It is a natural thing for Christians to want to be around other Christians. Something special happens in the fellowship of believers.
We can worship freely, study deeply, and communicate clearly. Hanging out with like-minded people who (appear to) “have their stuff together” can be a wonderful thing.
But how well are we engaging those who aren’t as spiritually stable as we (think we) are?
I’ve been fascinated by the fact that a lot of Christians don’t seem to like non-Christians—otherwise known as “the lost,” “the unchurched,” or whatever other term you may want to use. They want to keep away from the messy people-- perhaps missing the obvious that we are messy as well.
Who Is on Your Friends List?
It is kind of interesting that after coming to Christ and growing in knowledge, we often end up distancing ourselves from some of our former friends. And then, as we begin to grow in spiritual maturity, we find that we have less and less time for the hurting and struggling.
We have found the one thing that meets the need in our lives, but we keep our distance from those who need the very thing we’ve found. I don’t think this separation is intentional, but it does happen, and in the end, our intentions don’t matter.
Our needs get met and we move on, oblivious to a world that is falling apart all around us.
That is not the way of Christ.
Jesus lived differently. One of the common criticisms Jesus faced was that He spent too much time with sinners. He associated with the unwelcomed and unappreciated of society. How many of us could be accused of spending too much time with the “riff raff?"
It wasn’t that Jesus was waiting for Paul to write, “Bad company corrupts good morals” in 1 Corinthians. No one better understood the importance of spiritual maturity, Scriptural knowledge, a robust prayer life, and positive influences than Jesus.
But He also knew that these things were not just for His personal benefit. These disciplines and lifestyle choices need to be shared with those who are lost. The Christian life is not about finding safety and comfort; it’s about finding yourself in a dangerous place of vulnerable compassion.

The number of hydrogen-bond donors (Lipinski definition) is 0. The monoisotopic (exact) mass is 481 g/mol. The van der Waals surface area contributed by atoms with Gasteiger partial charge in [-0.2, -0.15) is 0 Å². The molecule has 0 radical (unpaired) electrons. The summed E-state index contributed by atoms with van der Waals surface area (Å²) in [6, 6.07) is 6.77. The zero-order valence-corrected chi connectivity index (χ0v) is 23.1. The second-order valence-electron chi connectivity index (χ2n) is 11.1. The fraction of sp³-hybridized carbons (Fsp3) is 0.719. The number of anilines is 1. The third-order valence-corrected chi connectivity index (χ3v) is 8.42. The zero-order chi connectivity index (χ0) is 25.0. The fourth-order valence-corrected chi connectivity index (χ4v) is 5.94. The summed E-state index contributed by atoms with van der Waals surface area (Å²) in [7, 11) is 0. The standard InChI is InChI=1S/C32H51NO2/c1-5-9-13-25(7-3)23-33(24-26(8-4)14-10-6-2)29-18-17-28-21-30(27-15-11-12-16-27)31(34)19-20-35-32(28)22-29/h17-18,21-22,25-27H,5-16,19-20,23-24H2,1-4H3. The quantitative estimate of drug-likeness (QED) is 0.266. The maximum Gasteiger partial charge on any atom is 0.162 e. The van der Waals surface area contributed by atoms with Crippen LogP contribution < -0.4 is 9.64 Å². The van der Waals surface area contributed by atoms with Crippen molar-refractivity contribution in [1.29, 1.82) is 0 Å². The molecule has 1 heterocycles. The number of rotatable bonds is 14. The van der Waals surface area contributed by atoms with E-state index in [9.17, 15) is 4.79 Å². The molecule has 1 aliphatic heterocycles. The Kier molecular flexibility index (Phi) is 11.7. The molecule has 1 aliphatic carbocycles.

Separated from the Separated
Personally, I came from a dysfunctional family—I could list our issues, but that does not my point. One day, I was talking with one of my daughters about the dysfunction I experienced growing up. That kind of life is hard for her to imagine because of how our family works today. Though we have our own issues, we just don't have the same kind of dysfunction I had growing up.
She asked why some families go our way and others go the way of dysfunction. I told her there are several factors that determine personal and family stability, but in our case, we were changed by the power of the gospel.
But in talking about that, I was struck by the fact that having grown up in a broken home, I know what it looks like to be in the mess of day-to-day living. But my daughters, they know it a lot less.
I praise God they don’t have to deal with some of the problems that come through such brokenness. But I think my daughters may, in a sense, be representative of what many Christians have experienced—they don't know what it's like.
The Danger of Growing Up Christian
Many Christians are “generational believers,” as they have grown up in a Christian home. That is their reality, but there is a bigger reality. Sometimes we can easily forget there’s a hurting world out there. We drive through it on the way to church, or on the way to work. But at the end of the day, we don’t come to terms with the vast brokenness that surrounds us.
Serving and Saving: The Way of Christ and His Church
Sometimes the hurting make their way into the pews and, by grace and through faith, respond to the good news of salvation. But all too often, the only connections Christians have with broken people are made outside of church.
That’s why I love to hear a pastor say, “You know, we’re going to be a church that cares about the hurting and serves those in need, showing the love of Christ to the lost.”
The true test of our maturity is not measured in how much we leave behind, but how much we love.
I’m struck by the fact that Jesus talks about His ministry in two ways. In Luke 4:18, He says, “The Spirit of the Lord is upon Me because He has anointed Me.” He goes on to talk about preaching the good news to the poor and the captive.
Jesus came to serve.
In fact, this type of ministry was a sign that He was the Messiah. Prophecy was being fulfilled as He showed kindness to those who were hurting. Throughout Scripture we see the work of Christ among the widows, the blind, the broken—whoever had a need. Jesus served with compassion.
Jesus came to save.
In Luke 19:10 He says He came to seek and save the lost. And the same Jesus who came to serve and to save then says to us in John 20:21, “As the Father has sent Me, I also send you.”
We have been sent by Jesus to join Him in His mission. He came to serve and to save, then so must we. We are to serve others in His name, and we are to share the good news of salvation so that people might trust in Jesus’ work on the cross—His death in our place, for our sin.
Serving and saving were marks of Christ's life on earth. They should be marks of His people as well.
But to do that, we must engage the broken and hurting people around us. I want to be a part of a church where broken people are welcome—a church where perfect people aren’t allowed, a place where people can embark on this journey without having everything figured out from the start.
That’s hard. But it’s what we were called to be. A church without the broken is a broken church.
How does your church engage the hurting? What have you done in your own life to avoid insulating yourself from the brokenness around you?
Are we so concerned about how people view us that we’ll never be accused of spending too much time with sinners?